I don't feel too good about the Islanders' future... Ihave nothing to base that on. I'm no economist, nor financial analyst. I just can't see the other teams in the league putting up with the reality of coming to play us for too long.
  5. Daniel from Montréal

    Aug 4, 2000
    Montreal Impact
    Nat'l Team:
    I'd see most teams having 2-3 long roadtrips, but that was somewhat the case in the past.

    The Pacific teams will probably have a 3-game NE-swing and a 5-game SE swing while Eastern teams will have one long Pacific swing. Minnesotta will prove more trouble for all involved.

    Last season the Impact started in the SE with 3 games and had a 3-game Western swing.
  6. RedMenace

    RedMenace New Member

    Jun 20, 2004
    Palo Alto, CA
    I entirely fail to see the attraction of a single table. It works fine in England, at least at the top few levels (below which it gets regional even there), but let's not forget that England has approximately the same area as Louisiana (about 1/3 that of California). Many other countries are larger, but not by much (France is larger than California, but smaller than Texas and that's still a tiny fraction of the size of North America). A league in most countries is an apples and oranges difference form a league in North America. Regions are a necessity here. I don't think a single table will be an advantage for USL 1 compared to the A League's two regions. I wouldn't be surprised if they change back to having regions after a season or two.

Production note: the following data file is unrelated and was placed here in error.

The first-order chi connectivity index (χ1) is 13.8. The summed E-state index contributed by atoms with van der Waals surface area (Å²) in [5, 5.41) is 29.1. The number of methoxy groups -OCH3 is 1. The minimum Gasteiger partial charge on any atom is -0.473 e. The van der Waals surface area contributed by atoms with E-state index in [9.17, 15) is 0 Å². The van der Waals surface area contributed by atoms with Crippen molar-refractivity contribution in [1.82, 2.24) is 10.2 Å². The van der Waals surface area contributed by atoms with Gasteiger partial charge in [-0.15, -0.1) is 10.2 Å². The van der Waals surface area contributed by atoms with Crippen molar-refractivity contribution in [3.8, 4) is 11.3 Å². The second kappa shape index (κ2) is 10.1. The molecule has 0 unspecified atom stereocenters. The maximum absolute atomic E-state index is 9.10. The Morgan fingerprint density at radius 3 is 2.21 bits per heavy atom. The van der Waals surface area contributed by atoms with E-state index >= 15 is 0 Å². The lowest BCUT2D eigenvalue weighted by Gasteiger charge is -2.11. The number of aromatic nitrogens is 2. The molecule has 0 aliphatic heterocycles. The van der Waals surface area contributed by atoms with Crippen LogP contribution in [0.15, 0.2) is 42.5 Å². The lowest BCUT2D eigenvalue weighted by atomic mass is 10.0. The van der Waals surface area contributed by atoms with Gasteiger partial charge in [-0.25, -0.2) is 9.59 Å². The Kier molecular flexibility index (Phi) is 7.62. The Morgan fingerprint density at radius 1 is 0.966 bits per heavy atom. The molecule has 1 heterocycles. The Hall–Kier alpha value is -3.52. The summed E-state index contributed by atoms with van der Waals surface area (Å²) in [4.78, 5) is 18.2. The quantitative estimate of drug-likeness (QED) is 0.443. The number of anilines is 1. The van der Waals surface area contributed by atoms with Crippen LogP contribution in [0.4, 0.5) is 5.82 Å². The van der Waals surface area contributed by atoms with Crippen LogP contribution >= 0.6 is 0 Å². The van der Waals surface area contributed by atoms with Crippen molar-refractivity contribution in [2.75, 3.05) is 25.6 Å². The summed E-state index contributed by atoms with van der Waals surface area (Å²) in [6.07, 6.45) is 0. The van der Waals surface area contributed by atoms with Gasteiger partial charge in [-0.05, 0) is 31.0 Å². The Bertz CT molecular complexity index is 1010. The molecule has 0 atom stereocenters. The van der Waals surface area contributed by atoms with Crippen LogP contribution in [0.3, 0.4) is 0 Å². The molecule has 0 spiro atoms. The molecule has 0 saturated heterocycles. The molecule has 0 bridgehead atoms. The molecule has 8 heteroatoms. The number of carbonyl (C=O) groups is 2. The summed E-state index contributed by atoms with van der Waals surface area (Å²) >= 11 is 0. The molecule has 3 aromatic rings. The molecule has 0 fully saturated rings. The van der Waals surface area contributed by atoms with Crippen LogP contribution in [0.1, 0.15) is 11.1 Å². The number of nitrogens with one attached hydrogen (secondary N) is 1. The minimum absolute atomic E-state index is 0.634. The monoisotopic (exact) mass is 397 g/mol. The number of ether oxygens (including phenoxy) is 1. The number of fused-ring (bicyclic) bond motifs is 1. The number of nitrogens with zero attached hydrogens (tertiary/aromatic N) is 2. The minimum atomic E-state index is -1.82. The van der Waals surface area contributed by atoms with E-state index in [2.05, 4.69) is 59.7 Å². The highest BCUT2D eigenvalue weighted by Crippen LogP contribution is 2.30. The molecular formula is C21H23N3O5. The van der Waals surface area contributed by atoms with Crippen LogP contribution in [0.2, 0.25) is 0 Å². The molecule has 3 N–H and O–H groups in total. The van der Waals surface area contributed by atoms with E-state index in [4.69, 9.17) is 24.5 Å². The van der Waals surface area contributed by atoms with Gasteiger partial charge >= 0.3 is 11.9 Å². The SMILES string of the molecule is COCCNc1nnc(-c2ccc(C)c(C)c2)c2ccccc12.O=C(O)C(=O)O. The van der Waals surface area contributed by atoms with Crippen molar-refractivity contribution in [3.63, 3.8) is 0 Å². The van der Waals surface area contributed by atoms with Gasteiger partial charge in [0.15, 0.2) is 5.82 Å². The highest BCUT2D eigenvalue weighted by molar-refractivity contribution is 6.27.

Promotion and relegation is also a non-starter, in my opinion. The problem in the U.S. is exactly the opposite of the problem pro/rel was created to solve: we have too FEW viable teams, rather than too MANY! England has hundreds of professional clubs competing in a space the size of Louisiana, whereas the U.S. and Canada are struggling to support a few dozen between them (and excessive distance needed to travel to away games is one of the reasons they struggle so much).
  7. Paul Schmidt

    Paul Schmidt Member

    Feb 3, 2001
    Portland, Oregon!
    IIRC, my "commute" from Boise to Portland (Portland native, but until this coming April, it's been my shortest drive to a team in the top two divisions) is longer than Southampton to Newcastle. I want to say that Boise to Salt Lake City is about the same distance as the England pair mentioned, not totally sure.

    As such, I tend to agree with the need for regional leagues at the lower levels. Problem is, you need a good number of teams for THAT, and USL hasn't been able to keep 'em. Is the PDL going to be the lone survivor of all this?